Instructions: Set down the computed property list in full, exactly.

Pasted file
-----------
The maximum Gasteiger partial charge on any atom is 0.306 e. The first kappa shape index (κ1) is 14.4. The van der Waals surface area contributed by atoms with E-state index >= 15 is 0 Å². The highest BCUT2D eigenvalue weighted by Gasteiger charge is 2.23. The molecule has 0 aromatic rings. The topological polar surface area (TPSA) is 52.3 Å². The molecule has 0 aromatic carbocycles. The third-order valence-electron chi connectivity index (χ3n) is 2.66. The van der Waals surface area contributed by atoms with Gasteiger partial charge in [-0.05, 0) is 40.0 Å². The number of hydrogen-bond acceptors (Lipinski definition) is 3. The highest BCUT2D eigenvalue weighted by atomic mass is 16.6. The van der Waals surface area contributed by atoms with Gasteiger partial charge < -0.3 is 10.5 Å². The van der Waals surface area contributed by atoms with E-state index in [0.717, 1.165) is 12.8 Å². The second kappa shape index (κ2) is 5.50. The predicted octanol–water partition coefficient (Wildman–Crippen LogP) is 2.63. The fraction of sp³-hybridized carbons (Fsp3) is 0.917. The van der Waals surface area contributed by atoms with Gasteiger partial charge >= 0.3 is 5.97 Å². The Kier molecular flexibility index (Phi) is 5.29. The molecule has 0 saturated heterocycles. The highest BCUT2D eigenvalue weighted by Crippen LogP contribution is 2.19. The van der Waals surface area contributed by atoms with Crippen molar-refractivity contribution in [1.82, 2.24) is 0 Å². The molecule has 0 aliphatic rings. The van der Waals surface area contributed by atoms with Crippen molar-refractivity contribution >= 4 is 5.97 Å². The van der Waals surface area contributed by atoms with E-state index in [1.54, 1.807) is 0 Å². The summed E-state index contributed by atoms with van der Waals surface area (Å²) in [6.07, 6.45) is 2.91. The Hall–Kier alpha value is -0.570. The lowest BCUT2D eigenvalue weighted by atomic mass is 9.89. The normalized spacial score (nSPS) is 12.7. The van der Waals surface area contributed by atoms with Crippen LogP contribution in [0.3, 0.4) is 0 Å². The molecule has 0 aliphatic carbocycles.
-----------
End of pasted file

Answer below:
The maximum Gasteiger partial charge on any atom is 0.306 e. The first kappa shape index (κ1) is 14.4. The van der Waals surface area contributed by atoms with E-state index >= 15 is 0 Å². The highest BCUT2D eigenvalue weighted by Gasteiger charge is 2.23. The molecule has 0 aromatic rings. The topological polar surface area (TPSA) is 52.3 Å². The molecule has 0 aromatic carbocycles. The third-order valence-electron chi connectivity index (χ3n) is 2.66. The van der Waals surface area contributed by atoms with Gasteiger partial charge in [-0.05, 0) is 40.0 Å². The number of hydrogen-bond acceptors (Lipinski definition) is 3. The highest BCUT2D eigenvalue weighted by atomic mass is 16.6. The van der Waals surface area contributed by atoms with Gasteiger partial charge < -0.3 is 10.5 Å². The van der Waals surface area contributed by atoms with E-state index in [0.717, 1.165) is 12.8 Å². The second kappa shape index (κ2) is 5.50. The predicted octanol–water partition coefficient (Wildman–Crippen LogP) is 2.63. The fraction of sp³-hybridized carbons (Fsp3) is 0.917. The van der Waals surface area contributed by atoms with Gasteiger partial charge >= 0.3 is 5.97 Å². The Kier molecular flexibility index (Phi) is 5.29. The molecule has 0 saturated heterocycles. The highest BCUT2D eigenvalue weighted by Crippen LogP contribution is 2.19. The van der Waals surface area contributed by atoms with Crippen molar-refractivity contribution in [1.82, 2.24) is 0 Å². The molecule has 0 aliphatic rings. The van der Waals surface area contributed by atoms with Crippen molar-refractivity contribution >= 4 is 5.97 Å². The van der Waals surface area contributed by atoms with E-state index in [1.54, 1.807) is 0 Å². The summed E-state index contributed by atoms with van der Waals surface area (Å²) in [6.07, 6.45) is 2.91. The Hall–Kier alpha value is -0.570. The lowest BCUT2D eigenvalue weighted by atomic mass is 9.89. The normalized spacial score (nSPS) is 12.7. The van der Waals surface area contributed by atoms with Crippen LogP contribution in [0.3, 0.4) is 0 Å². The molecule has 0 aliphatic carbocycles.